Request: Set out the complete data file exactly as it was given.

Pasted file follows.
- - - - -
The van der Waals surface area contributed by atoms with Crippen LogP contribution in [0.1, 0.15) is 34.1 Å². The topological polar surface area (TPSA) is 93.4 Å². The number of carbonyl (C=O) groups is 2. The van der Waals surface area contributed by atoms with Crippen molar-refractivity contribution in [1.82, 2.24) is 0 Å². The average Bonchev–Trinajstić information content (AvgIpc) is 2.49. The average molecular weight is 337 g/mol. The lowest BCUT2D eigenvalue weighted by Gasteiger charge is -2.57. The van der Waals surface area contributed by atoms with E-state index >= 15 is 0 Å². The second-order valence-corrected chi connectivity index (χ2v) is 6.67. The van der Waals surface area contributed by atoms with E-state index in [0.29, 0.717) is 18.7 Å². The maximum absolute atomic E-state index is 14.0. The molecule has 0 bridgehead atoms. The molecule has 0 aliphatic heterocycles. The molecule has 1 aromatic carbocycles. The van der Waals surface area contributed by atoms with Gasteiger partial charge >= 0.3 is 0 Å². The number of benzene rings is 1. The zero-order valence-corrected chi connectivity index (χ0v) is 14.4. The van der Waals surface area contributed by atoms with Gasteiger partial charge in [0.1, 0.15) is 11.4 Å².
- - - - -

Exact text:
The van der Waals surface area contributed by atoms with Crippen LogP contribution in [0.1, 0.15) is 34.1 Å². The topological polar surface area (TPSA) is 93.4 Å². The number of carbonyl (C=O) groups is 2. The van der Waals surface area contributed by atoms with Crippen molar-refractivity contribution in [1.82, 2.24) is 0 Å². The average Bonchev–Trinajstić information content (AvgIpc) is 2.49. The average molecular weight is 337 g/mol. The lowest BCUT2D eigenvalue weighted by Gasteiger charge is -2.57. The van der Waals surface area contributed by atoms with E-state index >= 15 is 0 Å². The second-order valence-corrected chi connectivity index (χ2v) is 6.67. The van der Waals surface area contributed by atoms with E-state index in [0.29, 0.717) is 18.7 Å². The maximum absolute atomic E-state index is 14.0. The molecule has 0 bridgehead atoms. The molecule has 0 aliphatic heterocycles. The molecule has 1 aromatic carbocycles. The van der Waals surface area contributed by atoms with Gasteiger partial charge >= 0.3 is 0 Å². The number of benzene rings is 1. The zero-order valence-corrected chi connectivity index (χ0v) is 14.4. The van der Waals surface area contributed by atoms with Gasteiger partial charge in [0.1, 0.15) is 11.4 Å².